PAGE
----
Having been somewhat abstracted of late, I thought some rather more abstract images might be appropriate for this post. All these photos I took in the garden during the past few weeks.
In art and photography abstracts tend to be less associated with the concretely representational. There are no hard and fast rules or definitive definitions, but abstracts deal more with patterns and forms, relationships between lines, shapes, textures, colours and contrasts, rather than with any realistic depiction.
The image above is of a butterfly chrysalis catching a sunbeam while on the shady underside of a leaf. It is not a particularly abstract abstract, and perhaps it also has elements of symbolism – is a chrysalis a butterfly or the idea of a butterfly, an abstract of a butterfly in waiting?
In the most abstract of abstracts the image might bear no discernible relationship to anything recognizable, but also in the spectrum are abstract images that highlight aspects of something in a fresh way perhaps by not depicting the whole or by emphasizing characteristics that might be divorced from the whole.
So, as I said, I have been abstracted of late, but in saying that I realise I am not really sure what I mean. According to the dictionary, when I say I have been abstracted, I mean I have been withdrawn in mind and inattentive to my surroundings (Merriam-Webster online dictionary).
Well that is true up to a point. But I have not been so abstracted that I could not make coffee, or a simple supper, or wander round the garden with a camera, even though the images I took tended more towards the … abstract.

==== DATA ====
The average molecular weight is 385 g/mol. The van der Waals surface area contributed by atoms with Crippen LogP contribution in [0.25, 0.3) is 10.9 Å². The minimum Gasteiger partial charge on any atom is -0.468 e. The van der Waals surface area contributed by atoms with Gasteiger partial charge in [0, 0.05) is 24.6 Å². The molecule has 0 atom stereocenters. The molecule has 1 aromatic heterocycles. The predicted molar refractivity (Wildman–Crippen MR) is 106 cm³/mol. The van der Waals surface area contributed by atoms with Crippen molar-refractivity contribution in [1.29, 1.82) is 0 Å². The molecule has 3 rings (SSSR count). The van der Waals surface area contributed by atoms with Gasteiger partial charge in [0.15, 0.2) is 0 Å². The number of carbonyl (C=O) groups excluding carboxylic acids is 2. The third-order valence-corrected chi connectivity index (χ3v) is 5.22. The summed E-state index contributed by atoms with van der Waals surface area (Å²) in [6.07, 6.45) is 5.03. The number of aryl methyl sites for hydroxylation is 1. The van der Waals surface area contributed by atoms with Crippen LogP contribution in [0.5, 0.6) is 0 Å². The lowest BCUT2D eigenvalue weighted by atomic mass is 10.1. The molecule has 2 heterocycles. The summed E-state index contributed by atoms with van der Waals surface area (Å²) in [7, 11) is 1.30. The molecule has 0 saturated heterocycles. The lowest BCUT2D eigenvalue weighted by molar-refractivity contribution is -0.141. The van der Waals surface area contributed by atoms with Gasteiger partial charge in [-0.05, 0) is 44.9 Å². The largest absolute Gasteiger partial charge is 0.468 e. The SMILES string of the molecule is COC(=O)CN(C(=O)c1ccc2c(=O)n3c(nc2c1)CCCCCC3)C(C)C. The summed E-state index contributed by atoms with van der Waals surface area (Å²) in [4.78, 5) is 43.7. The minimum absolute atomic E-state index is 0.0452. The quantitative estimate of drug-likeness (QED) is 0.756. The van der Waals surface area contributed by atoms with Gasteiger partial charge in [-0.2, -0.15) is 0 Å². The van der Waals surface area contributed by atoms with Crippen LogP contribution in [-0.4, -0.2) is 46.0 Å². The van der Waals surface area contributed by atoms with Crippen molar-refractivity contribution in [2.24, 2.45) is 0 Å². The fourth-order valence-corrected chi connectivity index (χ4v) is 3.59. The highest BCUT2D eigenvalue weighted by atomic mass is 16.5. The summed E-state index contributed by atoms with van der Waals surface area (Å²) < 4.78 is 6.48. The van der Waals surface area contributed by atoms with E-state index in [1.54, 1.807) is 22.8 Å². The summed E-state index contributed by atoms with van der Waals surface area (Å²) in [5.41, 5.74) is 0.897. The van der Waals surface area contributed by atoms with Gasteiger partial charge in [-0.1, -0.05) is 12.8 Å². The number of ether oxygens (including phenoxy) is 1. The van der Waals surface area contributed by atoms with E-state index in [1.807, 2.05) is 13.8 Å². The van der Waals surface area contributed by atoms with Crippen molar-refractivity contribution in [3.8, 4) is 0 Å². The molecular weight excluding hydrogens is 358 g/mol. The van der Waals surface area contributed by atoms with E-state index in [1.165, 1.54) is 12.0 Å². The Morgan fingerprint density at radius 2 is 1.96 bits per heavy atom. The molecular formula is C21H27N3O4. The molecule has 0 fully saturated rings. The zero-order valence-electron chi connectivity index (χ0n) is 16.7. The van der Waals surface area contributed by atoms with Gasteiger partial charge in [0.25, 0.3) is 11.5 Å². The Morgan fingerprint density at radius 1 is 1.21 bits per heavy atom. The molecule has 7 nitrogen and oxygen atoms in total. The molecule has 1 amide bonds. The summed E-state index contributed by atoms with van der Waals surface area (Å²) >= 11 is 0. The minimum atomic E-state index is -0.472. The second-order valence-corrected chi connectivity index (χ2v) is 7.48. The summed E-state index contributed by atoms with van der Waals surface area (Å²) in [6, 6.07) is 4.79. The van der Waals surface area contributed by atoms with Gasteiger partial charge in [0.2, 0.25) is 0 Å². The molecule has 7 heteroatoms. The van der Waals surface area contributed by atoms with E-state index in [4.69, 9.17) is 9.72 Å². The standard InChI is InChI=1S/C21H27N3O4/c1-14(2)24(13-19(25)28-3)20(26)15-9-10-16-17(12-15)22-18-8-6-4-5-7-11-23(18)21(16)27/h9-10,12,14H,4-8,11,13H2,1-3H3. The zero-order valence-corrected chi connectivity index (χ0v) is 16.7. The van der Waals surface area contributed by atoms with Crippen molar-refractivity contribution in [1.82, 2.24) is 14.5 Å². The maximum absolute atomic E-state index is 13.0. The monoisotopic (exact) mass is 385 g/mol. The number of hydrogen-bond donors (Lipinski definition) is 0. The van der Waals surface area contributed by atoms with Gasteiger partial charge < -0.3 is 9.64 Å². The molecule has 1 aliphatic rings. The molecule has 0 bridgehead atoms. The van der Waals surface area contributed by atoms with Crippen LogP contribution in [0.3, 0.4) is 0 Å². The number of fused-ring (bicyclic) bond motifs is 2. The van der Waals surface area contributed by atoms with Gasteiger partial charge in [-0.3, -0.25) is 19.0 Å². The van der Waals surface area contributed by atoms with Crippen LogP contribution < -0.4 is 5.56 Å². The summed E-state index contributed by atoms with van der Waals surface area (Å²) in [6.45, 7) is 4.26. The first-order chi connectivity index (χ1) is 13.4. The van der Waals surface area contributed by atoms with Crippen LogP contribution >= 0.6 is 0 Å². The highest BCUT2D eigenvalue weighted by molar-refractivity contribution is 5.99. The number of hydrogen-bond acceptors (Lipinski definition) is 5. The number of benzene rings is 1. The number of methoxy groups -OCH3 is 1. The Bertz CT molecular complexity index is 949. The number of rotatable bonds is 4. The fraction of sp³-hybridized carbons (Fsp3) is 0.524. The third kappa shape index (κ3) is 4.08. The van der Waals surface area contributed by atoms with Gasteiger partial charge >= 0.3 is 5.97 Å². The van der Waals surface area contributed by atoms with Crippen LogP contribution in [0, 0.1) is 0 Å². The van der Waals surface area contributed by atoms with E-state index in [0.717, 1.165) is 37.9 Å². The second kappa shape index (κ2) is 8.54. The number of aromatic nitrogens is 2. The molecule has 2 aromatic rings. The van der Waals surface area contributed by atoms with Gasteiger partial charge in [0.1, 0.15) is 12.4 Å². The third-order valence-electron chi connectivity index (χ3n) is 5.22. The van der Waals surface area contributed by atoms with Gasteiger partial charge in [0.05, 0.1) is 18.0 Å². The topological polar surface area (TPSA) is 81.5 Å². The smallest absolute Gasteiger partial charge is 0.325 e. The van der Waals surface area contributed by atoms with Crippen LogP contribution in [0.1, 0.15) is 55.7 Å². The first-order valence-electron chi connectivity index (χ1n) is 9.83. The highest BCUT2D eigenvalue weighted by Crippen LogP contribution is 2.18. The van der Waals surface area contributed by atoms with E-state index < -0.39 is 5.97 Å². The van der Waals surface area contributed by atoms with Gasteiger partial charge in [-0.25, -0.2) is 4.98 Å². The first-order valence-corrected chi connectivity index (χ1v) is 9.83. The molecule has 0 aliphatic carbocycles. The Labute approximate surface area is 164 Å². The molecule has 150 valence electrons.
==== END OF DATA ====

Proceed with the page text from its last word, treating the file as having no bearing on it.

Sometimes when I look at a word or think about it too intensely it oscillates in shape and meaning, a bit like one of those optical illusions. For example, in the image below, is the book open towards you or away from you?
To help me gain definition, I looked up ‘abstract’ (adjective) in the Online Etymology Dictionary. The original usage of the word was as a grammatical term “in reference to certain nouns that do not name concrete things” and it dates from the late 14th century. The word is also used figuratively.
‘Abstract’ derives from the “Latin abstractus, which means ‘drawn away’, the past participle of abstrahere ‘to drag away, detach, pull away, divert’”. To break the word down, ab means ‘off, away from’, and trahere means ‘to draw’ (as in drag or move).
And there’s more. In philosophy, ‘abstract’ has been in use from the mid-15th century to mean “‘withdrawn or separated from material objects or practical matters’ (opposed to concrete)”. And a further meaning, “that of ‘difficult to understand, abstruse’” dates from around 1400. Its usage in the fine arts is far more recent. By 1914, in modern art ‘abstract’ denotes “characterized by lack of representational qualities”.
So literally, to be abstracted means to be drawn away from, with the additional insight from the original usage denoting words drawn away from concrete things.
Being somewhat abstracted, I could not decide whether to post colour images or only black-and-white images, so resulting from such an irresolute state there are both. And given that the images are more or less abstract, there are no captions.
Posted by Carol